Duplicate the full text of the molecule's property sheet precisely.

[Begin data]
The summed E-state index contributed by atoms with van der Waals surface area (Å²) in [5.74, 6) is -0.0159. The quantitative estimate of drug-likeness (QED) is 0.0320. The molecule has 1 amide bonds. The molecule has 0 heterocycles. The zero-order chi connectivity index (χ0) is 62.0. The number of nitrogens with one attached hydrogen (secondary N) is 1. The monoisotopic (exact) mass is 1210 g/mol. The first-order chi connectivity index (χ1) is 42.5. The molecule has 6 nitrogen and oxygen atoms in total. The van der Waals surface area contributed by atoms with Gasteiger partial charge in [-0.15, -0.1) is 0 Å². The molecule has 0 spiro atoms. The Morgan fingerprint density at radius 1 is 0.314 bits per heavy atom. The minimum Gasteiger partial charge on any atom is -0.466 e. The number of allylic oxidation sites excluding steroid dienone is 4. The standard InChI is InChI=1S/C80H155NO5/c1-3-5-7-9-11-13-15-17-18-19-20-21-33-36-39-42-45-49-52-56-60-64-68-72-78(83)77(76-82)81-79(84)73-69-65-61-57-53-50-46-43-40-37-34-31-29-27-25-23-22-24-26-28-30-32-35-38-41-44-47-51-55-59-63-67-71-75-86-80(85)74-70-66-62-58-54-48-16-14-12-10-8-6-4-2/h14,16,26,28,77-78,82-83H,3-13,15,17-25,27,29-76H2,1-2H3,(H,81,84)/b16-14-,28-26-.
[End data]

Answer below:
The summed E-state index contributed by atoms with van der Waals surface area (Å²) in [5.74, 6) is -0.0159. The quantitative estimate of drug-likeness (QED) is 0.0320. The molecule has 1 amide bonds. The molecule has 0 heterocycles. The zero-order chi connectivity index (χ0) is 62.0. The number of nitrogens with one attached hydrogen (secondary N) is 1. The monoisotopic (exact) mass is 1210 g/mol. The first-order chi connectivity index (χ1) is 42.5. The molecule has 6 nitrogen and oxygen atoms in total. The van der Waals surface area contributed by atoms with Gasteiger partial charge in [-0.15, -0.1) is 0 Å². The molecule has 0 spiro atoms. The Morgan fingerprint density at radius 1 is 0.314 bits per heavy atom. The minimum Gasteiger partial charge on any atom is -0.466 e. The number of allylic oxidation sites excluding steroid dienone is 4. The standard InChI is InChI=1S/C80H155NO5/c1-3-5-7-9-11-13-15-17-18-19-20-21-33-36-39-42-45-49-52-56-60-64-68-72-78(83)77(76-82)81-79(84)73-69-65-61-57-53-50-46-43-40-37-34-31-29-27-25-23-22-24-26-28-30-32-35-38-41-44-47-51-55-59-63-67-71-75-86-80(85)74-70-66-62-58-54-48-16-14-12-10-8-6-4-2/h14,16,26,28,77-78,82-83H,3-13,15,17-25,27,29-76H2,1-2H3,(H,81,84)/b16-14-,28-26-.